ONBOARDING PROGRAMS: THE CONSUMER PERSPECTIVE (Feb 2017)

Building and Expanding Relationships

Communication Strategies

Multi-Channel Integration

Key Finding from a Previous Phoenix SYNERGISTICS Research Survey:

According to the 2015 Phoenix SYNERGISTICS study, Checking Account Acquisition and Retention Strategies, more than four in ten of those who opened their checking account first at their institution say they obtained another account within the first six months.

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Highlights of the Study

This study examines the consumer experience with the onboarding process including communication strategies and contact methods, cross-selling and follow-up. The fragmentation of consumer banking relationships is also explored.

National Internet Survey – The survey will include 1,000 online interviews with consumers age 18 or older.

Key Dates

November 25, 2016 – Charter fee/Intro pricing ends.

November 25, 2016 – Final acceptance of comments on questionnaire.

February 2017 – Project Report available.

Strategic Questions

  • How widespread and numerous are multiple account/service relationships with the main financial provider among consumer households? To what extent do checking accounts play a “lead role”  in this?
  • What is the profile of recent account opening activity – within the past five years – among consumer households? What accounts or services have been obtained?  Did comparison shopping take place?  Which channels or sources of information were utilized?  What product or provider features were important?  Which application channels were used?
  • Did consumers experience onboarding tactics during their most recent account opening – such as being asked about their additional financial needs, being informed about other accounts and services, or receiving welcome materials? Were other accounts and services obtained as a result of these efforts and what types?  Were other ancillary or value-added services obtained or used as a result of onboarding tactics?
  • What experience have consumers had with onboarding tactics during a short time frame after their most recent account opening? How soon were they contacted and by what channels?  What were the outcomes of these contacts in terms of obtaining any additional accounts or services or using any ancillary or value-added services?
  • What attitudinal or perceptual factors impact the onboarding process? Are customers receptive to being asked about their needs or do they regard it as an invasion of privacy?  How often do they want to be contacted by their institution, if at all?   What is the position of the main provider relationship in terms of obtaining additional accounts and services?
  • What preferences do consumers have for future financial shopping and onboarding activities – in terms of information channels and content, application methods, follow-up messages, and time frame for follow-up contact?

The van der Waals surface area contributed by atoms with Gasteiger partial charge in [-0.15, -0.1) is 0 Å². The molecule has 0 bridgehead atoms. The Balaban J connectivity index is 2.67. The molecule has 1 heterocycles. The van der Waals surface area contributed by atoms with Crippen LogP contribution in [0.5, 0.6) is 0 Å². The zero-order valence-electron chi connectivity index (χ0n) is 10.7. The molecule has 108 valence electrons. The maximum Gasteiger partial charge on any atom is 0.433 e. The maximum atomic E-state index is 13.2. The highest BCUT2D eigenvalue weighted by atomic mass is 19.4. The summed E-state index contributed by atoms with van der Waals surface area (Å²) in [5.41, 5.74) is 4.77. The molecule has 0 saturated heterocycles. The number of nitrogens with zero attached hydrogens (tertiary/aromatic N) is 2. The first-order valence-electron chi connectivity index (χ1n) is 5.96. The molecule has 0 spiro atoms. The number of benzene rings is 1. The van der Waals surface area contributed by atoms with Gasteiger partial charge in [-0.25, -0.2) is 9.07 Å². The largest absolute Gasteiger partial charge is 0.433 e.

• Are certain consumer segments more receptive to onboarding than others?  Are there indicators – such as demographic, behavioral, or attitudinal traits – that are useful for designing and targeting onboarding strategies and tactics?

Research Issues

  • Onboarding programs are receiving a great deal of attention in today’s financial marketplace.  These programs are designed to develop and enhance financial relationships from inception.  In essence, onboarding is a short-term strategy that can lead to long-term and loyal relationships.  There are a number of steps that can be part of the onboarding process.
  • The first step is often an assessment of customer needs when the product or service is first purchased.  This step can be followed with some form of thanking the customer for the purchase.  A series of steps can follow such as inquiries about product usage, satisfaction, and problems or concerns.  These steps can utilize a variety of forms of communication from traditional mail, email, telephone calls, as well as a mix of channels. It is valuable for these contacts to occur early in the relationship and that they are personal and frequent. As a result of these contacts, cross selling can either follow or additional sales may be an adjunct to the onboarding process.
  • While most onboarding is associated with checking accounts, purchases of all types of financial products and services may benefit from the onboarding process.  In developing and implementing onboarding programs, it is essential for providers to understand the consumer perspective. How do consumers respond to the onboarding process?  Do consumers consider some steps as valuable, while others are seen as too much of a good thing?  What channels are preferred?  This Phoenix SYNERGISTICS survey will examine these issues as well as others to provide financial institutions with clearer insight into the consumer perspective on the onboarding and sales process. [F250]